“The local benefits are largely economic,” Mills said. The downsides often have to do with the visual impacts of the projects and questions over whether they are a wise use of farmland, she said.

Residents oppose solar farm project

Solar farms sit in fields Friday, April 2, 2021 along Michigan 13 in Flushing. (Cody Scanlan |

Landowners have a big role to play

Solar might be top of mind for township officials across Washtenaw County and the state thanks to legislation passed in 2023 that could strip local control over the largest projects from communities.

The law gives solar developers with projects over 50 megawatts, usually some 500 acres, the option to go to the state for permitting, rather than through local zoning, Mills said. The rules, going into effect in late 2024, are still being defined, and also may face a challenge from a ballot initiative called Citizens for Local Choice, hoping to reverse them, Mills said.

Still, landowners themselves have influence over how solar farms are developed. “People who own property have a big role to play in siting for renewables, siting for solar,” Mills said.

Land leases offer the opportunity to negotiate over when construction can start, limiting it to certain seasons, she said. Landowners can also include provisions over hunting access, the right of first refusal to maintain the grounds or use them for grazing and the decommissioning and restoration of the property years down the road, according to Mills, who pointed landowners to an Ohio State University Extension guide to the process.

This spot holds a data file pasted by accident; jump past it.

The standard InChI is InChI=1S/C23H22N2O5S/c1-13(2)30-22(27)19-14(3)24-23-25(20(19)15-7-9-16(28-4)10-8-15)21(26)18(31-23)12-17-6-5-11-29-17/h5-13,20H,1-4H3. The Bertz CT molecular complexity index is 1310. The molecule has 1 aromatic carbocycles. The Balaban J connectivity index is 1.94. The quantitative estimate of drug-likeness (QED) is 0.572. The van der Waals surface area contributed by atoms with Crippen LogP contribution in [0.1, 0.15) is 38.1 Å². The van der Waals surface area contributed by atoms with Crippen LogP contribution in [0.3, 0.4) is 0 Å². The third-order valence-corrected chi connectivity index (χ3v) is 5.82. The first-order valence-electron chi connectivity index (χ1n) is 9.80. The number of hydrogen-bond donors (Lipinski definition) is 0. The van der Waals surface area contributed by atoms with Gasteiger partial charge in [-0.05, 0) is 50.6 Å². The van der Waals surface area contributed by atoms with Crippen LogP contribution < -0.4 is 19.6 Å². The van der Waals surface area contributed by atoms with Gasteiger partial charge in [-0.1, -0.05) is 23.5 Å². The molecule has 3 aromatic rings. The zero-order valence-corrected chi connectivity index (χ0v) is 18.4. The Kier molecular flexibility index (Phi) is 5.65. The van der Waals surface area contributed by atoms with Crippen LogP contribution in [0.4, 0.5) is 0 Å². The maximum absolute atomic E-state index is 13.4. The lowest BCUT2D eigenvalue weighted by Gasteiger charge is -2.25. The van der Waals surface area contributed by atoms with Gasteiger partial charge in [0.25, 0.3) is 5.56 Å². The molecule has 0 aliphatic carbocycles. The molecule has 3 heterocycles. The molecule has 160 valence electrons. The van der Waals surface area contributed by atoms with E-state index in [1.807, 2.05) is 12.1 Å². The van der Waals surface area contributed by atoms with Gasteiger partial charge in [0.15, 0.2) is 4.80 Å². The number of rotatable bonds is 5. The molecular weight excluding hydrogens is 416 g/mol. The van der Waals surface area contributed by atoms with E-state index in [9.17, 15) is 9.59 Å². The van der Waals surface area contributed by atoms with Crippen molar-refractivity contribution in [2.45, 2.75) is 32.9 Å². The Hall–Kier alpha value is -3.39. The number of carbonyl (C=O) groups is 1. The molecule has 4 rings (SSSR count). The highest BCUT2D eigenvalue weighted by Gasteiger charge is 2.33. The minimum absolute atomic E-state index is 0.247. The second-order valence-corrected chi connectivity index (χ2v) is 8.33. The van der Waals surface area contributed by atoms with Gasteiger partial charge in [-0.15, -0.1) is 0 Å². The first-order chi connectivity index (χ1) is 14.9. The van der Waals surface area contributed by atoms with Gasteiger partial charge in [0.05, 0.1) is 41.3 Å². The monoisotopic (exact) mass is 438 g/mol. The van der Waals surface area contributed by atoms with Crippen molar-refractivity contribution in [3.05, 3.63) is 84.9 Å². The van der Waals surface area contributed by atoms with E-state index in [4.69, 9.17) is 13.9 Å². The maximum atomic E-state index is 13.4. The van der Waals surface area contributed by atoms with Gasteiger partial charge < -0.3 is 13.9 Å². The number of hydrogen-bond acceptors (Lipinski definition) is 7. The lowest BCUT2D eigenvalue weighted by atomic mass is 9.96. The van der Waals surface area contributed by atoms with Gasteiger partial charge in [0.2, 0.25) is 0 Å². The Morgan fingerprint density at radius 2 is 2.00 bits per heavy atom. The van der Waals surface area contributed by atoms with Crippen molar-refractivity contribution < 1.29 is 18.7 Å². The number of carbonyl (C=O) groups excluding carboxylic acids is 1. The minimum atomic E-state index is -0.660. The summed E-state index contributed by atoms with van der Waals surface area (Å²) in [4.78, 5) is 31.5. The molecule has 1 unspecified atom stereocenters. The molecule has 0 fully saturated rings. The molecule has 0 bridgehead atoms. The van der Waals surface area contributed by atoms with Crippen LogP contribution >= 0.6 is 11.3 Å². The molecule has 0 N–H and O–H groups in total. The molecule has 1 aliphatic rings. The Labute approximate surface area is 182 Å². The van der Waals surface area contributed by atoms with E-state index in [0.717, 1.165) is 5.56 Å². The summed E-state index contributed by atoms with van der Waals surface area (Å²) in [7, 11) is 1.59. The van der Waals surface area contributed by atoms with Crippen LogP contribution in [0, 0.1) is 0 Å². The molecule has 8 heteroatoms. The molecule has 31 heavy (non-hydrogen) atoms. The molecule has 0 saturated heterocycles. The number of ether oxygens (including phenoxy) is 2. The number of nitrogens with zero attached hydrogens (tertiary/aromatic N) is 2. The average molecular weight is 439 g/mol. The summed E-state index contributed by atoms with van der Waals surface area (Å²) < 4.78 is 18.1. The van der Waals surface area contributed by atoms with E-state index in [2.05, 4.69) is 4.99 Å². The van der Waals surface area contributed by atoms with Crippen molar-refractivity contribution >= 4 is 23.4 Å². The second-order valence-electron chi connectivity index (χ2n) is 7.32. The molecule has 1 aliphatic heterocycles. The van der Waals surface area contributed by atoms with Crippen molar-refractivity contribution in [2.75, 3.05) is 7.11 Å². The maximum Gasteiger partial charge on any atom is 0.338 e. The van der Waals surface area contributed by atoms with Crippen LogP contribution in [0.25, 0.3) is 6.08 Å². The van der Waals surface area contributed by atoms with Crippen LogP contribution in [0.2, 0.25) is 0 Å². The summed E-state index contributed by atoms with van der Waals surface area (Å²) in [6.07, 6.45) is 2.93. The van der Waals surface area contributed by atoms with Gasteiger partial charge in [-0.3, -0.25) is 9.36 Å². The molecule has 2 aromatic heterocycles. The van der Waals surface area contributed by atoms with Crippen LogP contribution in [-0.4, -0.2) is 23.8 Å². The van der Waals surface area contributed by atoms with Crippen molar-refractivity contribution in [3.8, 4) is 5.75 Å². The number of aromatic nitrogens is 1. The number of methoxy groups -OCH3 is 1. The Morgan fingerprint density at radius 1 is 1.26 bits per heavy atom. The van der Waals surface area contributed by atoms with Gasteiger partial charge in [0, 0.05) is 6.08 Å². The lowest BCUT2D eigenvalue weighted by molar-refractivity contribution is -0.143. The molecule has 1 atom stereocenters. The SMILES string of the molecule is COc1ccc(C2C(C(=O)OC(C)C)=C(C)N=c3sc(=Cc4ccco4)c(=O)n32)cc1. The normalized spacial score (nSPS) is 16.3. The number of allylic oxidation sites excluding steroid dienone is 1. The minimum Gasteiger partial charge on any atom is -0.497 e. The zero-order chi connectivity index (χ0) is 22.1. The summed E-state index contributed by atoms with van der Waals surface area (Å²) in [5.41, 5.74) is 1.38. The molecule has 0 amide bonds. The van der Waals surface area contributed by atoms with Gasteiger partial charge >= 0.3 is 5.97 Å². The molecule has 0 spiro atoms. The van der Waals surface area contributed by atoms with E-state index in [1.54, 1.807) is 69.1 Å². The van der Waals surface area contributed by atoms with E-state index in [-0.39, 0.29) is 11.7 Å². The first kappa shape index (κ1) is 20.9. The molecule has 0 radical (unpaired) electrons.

Property owners also have the discretion over which acres to lease, and can think about appropriate proximity to neighbors, how property lines are screened and what kinds of plantings cover the area, she said.

Large solar developments usually come with bond requirements to ensure they decommissioned after a certain period of time. What happens with the land after that time may depend on what local governments require when they are installed, with items like stormwater detention ponds or screening berms less likely to be removed, Mills said.

Still, she said, “solar is certainly more reversible than a golf course, and definitely more reversible than residential development.”